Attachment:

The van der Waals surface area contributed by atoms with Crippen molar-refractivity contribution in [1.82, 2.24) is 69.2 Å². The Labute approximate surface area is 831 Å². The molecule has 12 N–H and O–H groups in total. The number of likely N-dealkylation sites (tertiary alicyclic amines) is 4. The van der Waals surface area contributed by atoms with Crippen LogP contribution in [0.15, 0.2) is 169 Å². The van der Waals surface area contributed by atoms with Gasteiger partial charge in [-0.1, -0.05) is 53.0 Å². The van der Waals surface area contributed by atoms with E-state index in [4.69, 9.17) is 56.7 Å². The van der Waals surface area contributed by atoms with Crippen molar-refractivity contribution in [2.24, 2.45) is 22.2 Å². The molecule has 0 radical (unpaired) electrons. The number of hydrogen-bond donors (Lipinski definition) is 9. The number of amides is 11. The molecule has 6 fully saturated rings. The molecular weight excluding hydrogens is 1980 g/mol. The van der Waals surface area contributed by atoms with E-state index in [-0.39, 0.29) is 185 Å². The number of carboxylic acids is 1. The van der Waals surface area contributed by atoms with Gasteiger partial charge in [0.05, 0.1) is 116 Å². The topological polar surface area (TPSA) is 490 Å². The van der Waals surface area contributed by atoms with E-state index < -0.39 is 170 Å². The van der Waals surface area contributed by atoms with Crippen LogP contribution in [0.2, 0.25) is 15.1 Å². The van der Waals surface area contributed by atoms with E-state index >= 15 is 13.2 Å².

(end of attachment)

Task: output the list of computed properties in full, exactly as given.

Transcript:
The van der Waals surface area contributed by atoms with Crippen molar-refractivity contribution in [1.82, 2.24) is 69.2 Å². The Labute approximate surface area is 831 Å². The molecule has 12 N–H and O–H groups in total. The number of likely N-dealkylation sites (tertiary alicyclic amines) is 4. The van der Waals surface area contributed by atoms with Crippen LogP contribution in [0.15, 0.2) is 169 Å². The van der Waals surface area contributed by atoms with Gasteiger partial charge in [-0.1, -0.05) is 53.0 Å². The van der Waals surface area contributed by atoms with E-state index in [4.69, 9.17) is 56.7 Å². The van der Waals surface area contributed by atoms with Crippen molar-refractivity contribution in [2.24, 2.45) is 22.2 Å². The molecule has 0 radical (unpaired) electrons. The number of hydrogen-bond donors (Lipinski definition) is 9. The number of amides is 11. The molecule has 6 fully saturated rings. The molecular weight excluding hydrogens is 1980 g/mol. The van der Waals surface area contributed by atoms with E-state index in [-0.39, 0.29) is 185 Å². The number of carboxylic acids is 1. The van der Waals surface area contributed by atoms with Gasteiger partial charge in [0.05, 0.1) is 116 Å². The topological polar surface area (TPSA) is 490 Å². The van der Waals surface area contributed by atoms with E-state index < -0.39 is 170 Å². The van der Waals surface area contributed by atoms with Crippen LogP contribution in [0.2, 0.25) is 15.1 Å². The van der Waals surface area contributed by atoms with E-state index >= 15 is 13.2 Å².